Disgrace is a 1999 Booker Prize winning novel by J.M. Coetzee. Oddly despite having notched up two Booker prizes (Disgrace and Life and Times of Michael K in 1983) and the Nobel Prize for Literature in 2003 amongst other accolades, Coetzee hadn’t featured on my radar before recently when I picked up my copy of Disgrace in a charity shop. I’m now really pleased that I happened upon this novel as I found it to be a bit of a gem.
The protagonist of Disgrace is 52 year old Professor David Lurie, a complicated character who whilst being a learned teacher of Romantic poetry at a Cape Town university is also consumed by an almost uncontrollable desire for women. An affair with a student gets him into hot water and he moves to the country to stay with his daughter Lucy with the purpose of finding some kind of refuge from the repercussions of his dalliance. David and Lucy’s relationship is put under pressure after a violent incident occurs and the novel explores their emotional conflicts against the backdrop of South African countryside where there is a constant undercurrent of violence and cultural differences become starkly highlighted.
For me, Disgrace definitely earned it’s Booker Prize-winning status. It’s a novel that marries complex emotional issues with a skilful writing style which gets you right into the head of David and keeps you turning the pages. It’s descriptive but not flowery, poignant but not sentimental and addresses the societal issues in South Africa as a fluid part of the storyline. The character of David reminded me a little bit of Humbert Humbert in Lolita in his sort of blind pursuance of the university student Melanie. At the outset he was both distasteful and pitiably human and as the book continues and he and Lucy’s lives are disrupted I found myself empathizing with his frustration and confusion. I actually found it hard to associate with his daughter Lucy, but I think that this is for a reason – after the event that happens she is changed indelibly and even before that her mindset is markedly different as a result of living out in the sticks by a set of unsaid rules that she in part makes for herself and has imposed on her. I didn’t like her, but she was a very real person in my mind when I read the book and an effective character.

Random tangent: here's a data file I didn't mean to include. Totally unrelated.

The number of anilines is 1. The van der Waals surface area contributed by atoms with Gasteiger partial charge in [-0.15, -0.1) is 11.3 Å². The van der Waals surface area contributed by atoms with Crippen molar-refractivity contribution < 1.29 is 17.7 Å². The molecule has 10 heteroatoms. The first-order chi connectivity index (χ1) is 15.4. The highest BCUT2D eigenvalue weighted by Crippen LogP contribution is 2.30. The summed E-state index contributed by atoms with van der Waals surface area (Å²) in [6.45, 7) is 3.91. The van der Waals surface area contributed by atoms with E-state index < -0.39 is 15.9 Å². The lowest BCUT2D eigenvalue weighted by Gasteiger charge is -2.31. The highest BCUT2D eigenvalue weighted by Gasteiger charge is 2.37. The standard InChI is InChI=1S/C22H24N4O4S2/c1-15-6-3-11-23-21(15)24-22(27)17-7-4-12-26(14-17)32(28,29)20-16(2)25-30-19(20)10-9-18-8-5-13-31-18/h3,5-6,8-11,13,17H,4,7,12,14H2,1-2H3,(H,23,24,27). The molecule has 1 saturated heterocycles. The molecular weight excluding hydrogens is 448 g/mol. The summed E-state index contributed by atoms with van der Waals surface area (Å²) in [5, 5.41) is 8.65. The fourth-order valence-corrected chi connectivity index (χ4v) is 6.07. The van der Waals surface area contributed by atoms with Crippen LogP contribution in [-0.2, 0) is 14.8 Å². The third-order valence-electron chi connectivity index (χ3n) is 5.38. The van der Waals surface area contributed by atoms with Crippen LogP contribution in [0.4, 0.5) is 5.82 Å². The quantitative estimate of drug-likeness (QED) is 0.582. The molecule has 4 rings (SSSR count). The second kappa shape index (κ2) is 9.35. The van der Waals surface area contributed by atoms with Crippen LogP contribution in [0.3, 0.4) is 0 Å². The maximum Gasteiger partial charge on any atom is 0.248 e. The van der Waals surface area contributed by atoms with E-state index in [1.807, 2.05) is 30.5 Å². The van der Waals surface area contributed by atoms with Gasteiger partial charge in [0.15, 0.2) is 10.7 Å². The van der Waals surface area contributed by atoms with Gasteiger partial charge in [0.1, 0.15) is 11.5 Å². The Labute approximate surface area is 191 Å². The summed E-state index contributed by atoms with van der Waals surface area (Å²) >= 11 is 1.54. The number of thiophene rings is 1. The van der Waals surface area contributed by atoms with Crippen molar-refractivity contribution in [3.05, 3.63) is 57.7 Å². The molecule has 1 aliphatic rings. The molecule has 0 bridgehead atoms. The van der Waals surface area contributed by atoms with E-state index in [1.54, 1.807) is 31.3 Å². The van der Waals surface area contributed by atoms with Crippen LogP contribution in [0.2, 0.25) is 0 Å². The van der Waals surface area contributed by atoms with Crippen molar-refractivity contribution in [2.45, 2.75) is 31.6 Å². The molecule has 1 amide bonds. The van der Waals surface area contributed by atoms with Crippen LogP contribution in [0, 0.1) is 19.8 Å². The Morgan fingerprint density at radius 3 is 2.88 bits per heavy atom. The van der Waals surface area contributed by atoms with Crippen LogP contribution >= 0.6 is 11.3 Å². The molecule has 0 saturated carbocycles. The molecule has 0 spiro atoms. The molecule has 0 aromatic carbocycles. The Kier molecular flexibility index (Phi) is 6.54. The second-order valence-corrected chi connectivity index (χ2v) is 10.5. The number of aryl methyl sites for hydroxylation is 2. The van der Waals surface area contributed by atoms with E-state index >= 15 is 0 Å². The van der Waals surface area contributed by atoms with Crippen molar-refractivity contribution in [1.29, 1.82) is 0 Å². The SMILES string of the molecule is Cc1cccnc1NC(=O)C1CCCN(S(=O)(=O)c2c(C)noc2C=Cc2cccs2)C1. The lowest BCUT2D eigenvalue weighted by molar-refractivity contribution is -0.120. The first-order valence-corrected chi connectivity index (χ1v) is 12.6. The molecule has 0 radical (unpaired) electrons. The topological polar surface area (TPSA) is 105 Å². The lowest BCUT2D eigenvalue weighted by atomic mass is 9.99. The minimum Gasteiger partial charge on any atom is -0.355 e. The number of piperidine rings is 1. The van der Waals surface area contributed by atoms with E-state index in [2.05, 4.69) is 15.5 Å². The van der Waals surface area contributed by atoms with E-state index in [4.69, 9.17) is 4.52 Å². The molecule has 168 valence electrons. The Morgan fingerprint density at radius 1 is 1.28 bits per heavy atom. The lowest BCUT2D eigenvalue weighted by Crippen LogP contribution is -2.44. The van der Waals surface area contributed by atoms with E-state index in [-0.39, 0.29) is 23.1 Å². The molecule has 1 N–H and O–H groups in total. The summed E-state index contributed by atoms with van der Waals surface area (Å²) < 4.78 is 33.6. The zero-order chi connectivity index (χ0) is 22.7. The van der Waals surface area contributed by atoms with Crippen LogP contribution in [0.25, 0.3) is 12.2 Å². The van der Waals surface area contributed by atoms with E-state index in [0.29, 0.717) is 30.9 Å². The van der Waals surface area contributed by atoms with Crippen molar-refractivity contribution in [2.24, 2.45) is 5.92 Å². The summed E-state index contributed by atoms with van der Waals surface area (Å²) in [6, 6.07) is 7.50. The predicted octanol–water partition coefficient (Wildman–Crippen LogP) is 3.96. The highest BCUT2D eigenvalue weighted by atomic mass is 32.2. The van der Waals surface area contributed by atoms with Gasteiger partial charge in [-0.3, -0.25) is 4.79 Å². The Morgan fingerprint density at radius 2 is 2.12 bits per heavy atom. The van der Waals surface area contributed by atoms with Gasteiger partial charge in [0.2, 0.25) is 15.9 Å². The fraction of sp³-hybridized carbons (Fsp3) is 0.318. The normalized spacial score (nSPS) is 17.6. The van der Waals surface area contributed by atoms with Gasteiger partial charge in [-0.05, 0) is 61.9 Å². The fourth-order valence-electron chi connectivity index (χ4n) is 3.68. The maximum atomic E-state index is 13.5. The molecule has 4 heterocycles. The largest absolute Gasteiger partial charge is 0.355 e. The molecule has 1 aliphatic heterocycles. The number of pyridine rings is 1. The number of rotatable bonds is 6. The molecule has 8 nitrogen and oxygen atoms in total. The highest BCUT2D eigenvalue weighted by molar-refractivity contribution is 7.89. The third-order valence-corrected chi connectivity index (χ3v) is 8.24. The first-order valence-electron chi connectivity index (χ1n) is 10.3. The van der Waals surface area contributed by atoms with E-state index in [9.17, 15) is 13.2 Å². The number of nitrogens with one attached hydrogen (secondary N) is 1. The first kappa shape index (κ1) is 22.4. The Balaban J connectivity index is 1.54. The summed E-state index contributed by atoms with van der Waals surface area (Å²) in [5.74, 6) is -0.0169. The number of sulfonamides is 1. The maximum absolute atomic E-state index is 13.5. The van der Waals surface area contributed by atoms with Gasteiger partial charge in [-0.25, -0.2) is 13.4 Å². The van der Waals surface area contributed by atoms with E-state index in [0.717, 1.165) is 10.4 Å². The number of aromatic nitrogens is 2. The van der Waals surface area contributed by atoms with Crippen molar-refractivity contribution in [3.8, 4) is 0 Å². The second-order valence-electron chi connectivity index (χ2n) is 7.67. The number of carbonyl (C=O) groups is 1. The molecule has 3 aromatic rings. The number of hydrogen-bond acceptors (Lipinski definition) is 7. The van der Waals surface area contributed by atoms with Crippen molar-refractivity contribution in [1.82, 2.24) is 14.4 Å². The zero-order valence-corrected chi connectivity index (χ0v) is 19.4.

Disgrace is a short novel at just over 200 pages and I think that Coetzee got the length just right. I found it a quick read, but with what was covered almost felt as if I’d read something much longer. A sort of Tardis of a book that packs in so much in just a few pages. This is quite a hard-hitting book with some shocking scenes, but not gratuitously so. Coetzee wastes no words and everything is appropriate to the story he tells. Don’t read this if you want something light-hearted but equally don’t be put off. I felt it was a novel that opened my eyes but also kept me gripped. I’ll definitely read more Coetzee and although it might not be everyone’s cup of tea, I highly recommend Disgrace.
Have you read any Coetzee novels or plan to? If you have, what did you think?